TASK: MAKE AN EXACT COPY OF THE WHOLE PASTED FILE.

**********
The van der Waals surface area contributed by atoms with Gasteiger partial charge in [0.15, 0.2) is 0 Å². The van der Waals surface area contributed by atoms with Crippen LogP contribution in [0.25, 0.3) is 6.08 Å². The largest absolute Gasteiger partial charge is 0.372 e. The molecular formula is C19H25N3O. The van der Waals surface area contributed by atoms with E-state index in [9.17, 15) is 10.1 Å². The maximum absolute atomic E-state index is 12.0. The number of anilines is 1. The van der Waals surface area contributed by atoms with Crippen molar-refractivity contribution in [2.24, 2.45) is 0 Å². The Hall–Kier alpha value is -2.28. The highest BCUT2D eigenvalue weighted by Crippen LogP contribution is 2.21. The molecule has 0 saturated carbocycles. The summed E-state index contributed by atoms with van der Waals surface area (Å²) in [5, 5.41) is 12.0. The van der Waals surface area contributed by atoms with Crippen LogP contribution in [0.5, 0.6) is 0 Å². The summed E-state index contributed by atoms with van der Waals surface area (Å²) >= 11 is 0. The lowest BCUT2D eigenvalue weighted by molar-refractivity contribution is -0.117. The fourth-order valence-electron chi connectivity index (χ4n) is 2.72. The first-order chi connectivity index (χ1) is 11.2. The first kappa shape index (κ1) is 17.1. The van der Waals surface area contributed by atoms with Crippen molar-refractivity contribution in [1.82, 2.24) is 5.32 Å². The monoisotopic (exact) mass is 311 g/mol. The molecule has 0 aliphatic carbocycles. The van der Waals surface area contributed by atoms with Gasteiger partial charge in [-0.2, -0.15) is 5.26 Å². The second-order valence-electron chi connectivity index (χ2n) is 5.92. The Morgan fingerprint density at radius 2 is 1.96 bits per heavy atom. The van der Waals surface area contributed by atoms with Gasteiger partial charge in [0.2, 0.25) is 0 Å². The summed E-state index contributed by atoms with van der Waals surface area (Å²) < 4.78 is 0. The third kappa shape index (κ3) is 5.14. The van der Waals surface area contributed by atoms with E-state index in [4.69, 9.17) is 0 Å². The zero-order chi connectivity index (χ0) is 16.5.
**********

The van der Waals surface area contributed by atoms with Gasteiger partial charge in [0.15, 0.2) is 0 Å². The van der Waals surface area contributed by atoms with Crippen LogP contribution in [0.25, 0.3) is 6.08 Å². The largest absolute Gasteiger partial charge is 0.372 e. The molecular formula is C19H25N3O. The van der Waals surface area contributed by atoms with E-state index in [9.17, 15) is 10.1 Å². The maximum absolute atomic E-state index is 12.0. The number of anilines is 1. The van der Waals surface area contributed by atoms with Crippen molar-refractivity contribution in [2.24, 2.45) is 0 Å². The Hall–Kier alpha value is -2.28. The highest BCUT2D eigenvalue weighted by Crippen LogP contribution is 2.21. The molecule has 0 saturated carbocycles. The summed E-state index contributed by atoms with van der Waals surface area (Å²) in [5, 5.41) is 12.0. The van der Waals surface area contributed by atoms with Crippen LogP contribution in [0.5, 0.6) is 0 Å². The summed E-state index contributed by atoms with van der Waals surface area (Å²) >= 11 is 0. The lowest BCUT2D eigenvalue weighted by molar-refractivity contribution is -0.117. The fourth-order valence-electron chi connectivity index (χ4n) is 2.72. The first-order chi connectivity index (χ1) is 11.2. The first kappa shape index (κ1) is 17.1. The van der Waals surface area contributed by atoms with Crippen molar-refractivity contribution in [1.82, 2.24) is 5.32 Å². The monoisotopic (exact) mass is 311 g/mol. The molecule has 0 aliphatic carbocycles. The van der Waals surface area contributed by atoms with Gasteiger partial charge in [-0.2, -0.15) is 5.26 Å². The second-order valence-electron chi connectivity index (χ2n) is 5.92. The Morgan fingerprint density at radius 2 is 1.96 bits per heavy atom. The van der Waals surface area contributed by atoms with Gasteiger partial charge in [0.2, 0.25) is 0 Å². The summed E-state index contributed by atoms with van der Waals surface area (Å²) < 4.78 is 0. The third kappa shape index (κ3) is 5.14. The van der Waals surface area contributed by atoms with E-state index in [4.69, 9.17) is 0 Å². The zero-order chi connectivity index (χ0) is 16.5.